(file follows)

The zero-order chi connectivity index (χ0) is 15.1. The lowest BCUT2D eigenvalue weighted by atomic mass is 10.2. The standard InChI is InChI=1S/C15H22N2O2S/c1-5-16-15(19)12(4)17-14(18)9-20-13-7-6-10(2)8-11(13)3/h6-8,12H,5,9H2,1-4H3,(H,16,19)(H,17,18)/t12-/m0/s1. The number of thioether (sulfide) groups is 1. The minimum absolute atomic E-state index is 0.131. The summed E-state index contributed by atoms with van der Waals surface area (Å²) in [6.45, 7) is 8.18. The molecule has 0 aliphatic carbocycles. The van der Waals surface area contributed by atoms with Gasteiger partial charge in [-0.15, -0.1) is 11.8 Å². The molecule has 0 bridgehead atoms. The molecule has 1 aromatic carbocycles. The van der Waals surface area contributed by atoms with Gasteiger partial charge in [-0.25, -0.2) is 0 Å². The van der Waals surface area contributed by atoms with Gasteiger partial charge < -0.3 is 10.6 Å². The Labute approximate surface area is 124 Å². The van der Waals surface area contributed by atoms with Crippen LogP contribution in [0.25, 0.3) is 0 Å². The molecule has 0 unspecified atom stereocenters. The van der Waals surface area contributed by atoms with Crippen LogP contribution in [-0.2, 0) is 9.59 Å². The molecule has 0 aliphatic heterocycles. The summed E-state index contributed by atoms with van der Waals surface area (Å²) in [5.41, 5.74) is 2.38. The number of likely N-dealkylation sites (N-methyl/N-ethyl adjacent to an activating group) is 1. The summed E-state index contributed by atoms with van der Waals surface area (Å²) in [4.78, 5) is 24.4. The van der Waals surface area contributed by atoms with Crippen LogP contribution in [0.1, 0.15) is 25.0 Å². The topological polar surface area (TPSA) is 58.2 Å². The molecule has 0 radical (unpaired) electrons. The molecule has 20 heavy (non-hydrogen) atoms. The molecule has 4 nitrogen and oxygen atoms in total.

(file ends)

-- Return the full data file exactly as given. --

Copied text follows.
The zero-order chi connectivity index (χ0) is 15.1. The lowest BCUT2D eigenvalue weighted by atomic mass is 10.2. The standard InChI is InChI=1S/C15H22N2O2S/c1-5-16-15(19)12(4)17-14(18)9-20-13-7-6-10(2)8-11(13)3/h6-8,12H,5,9H2,1-4H3,(H,16,19)(H,17,18)/t12-/m0/s1. The number of thioether (sulfide) groups is 1. The minimum absolute atomic E-state index is 0.131. The summed E-state index contributed by atoms with van der Waals surface area (Å²) in [6.45, 7) is 8.18. The molecule has 0 aliphatic carbocycles. The van der Waals surface area contributed by atoms with Gasteiger partial charge in [-0.15, -0.1) is 11.8 Å². The molecule has 0 bridgehead atoms. The molecule has 1 aromatic carbocycles. The van der Waals surface area contributed by atoms with Gasteiger partial charge in [-0.25, -0.2) is 0 Å². The van der Waals surface area contributed by atoms with Gasteiger partial charge < -0.3 is 10.6 Å². The Labute approximate surface area is 124 Å². The van der Waals surface area contributed by atoms with Crippen LogP contribution in [0.25, 0.3) is 0 Å². The molecule has 0 unspecified atom stereocenters. The van der Waals surface area contributed by atoms with Crippen LogP contribution in [-0.2, 0) is 9.59 Å². The molecule has 0 aliphatic heterocycles. The summed E-state index contributed by atoms with van der Waals surface area (Å²) in [5.41, 5.74) is 2.38. The number of likely N-dealkylation sites (N-methyl/N-ethyl adjacent to an activating group) is 1. The summed E-state index contributed by atoms with van der Waals surface area (Å²) in [4.78, 5) is 24.4. The van der Waals surface area contributed by atoms with Crippen LogP contribution in [0.1, 0.15) is 25.0 Å². The topological polar surface area (TPSA) is 58.2 Å². The molecule has 0 radical (unpaired) electrons. The molecule has 20 heavy (non-hydrogen) atoms. The molecule has 4 nitrogen and oxygen atoms in total.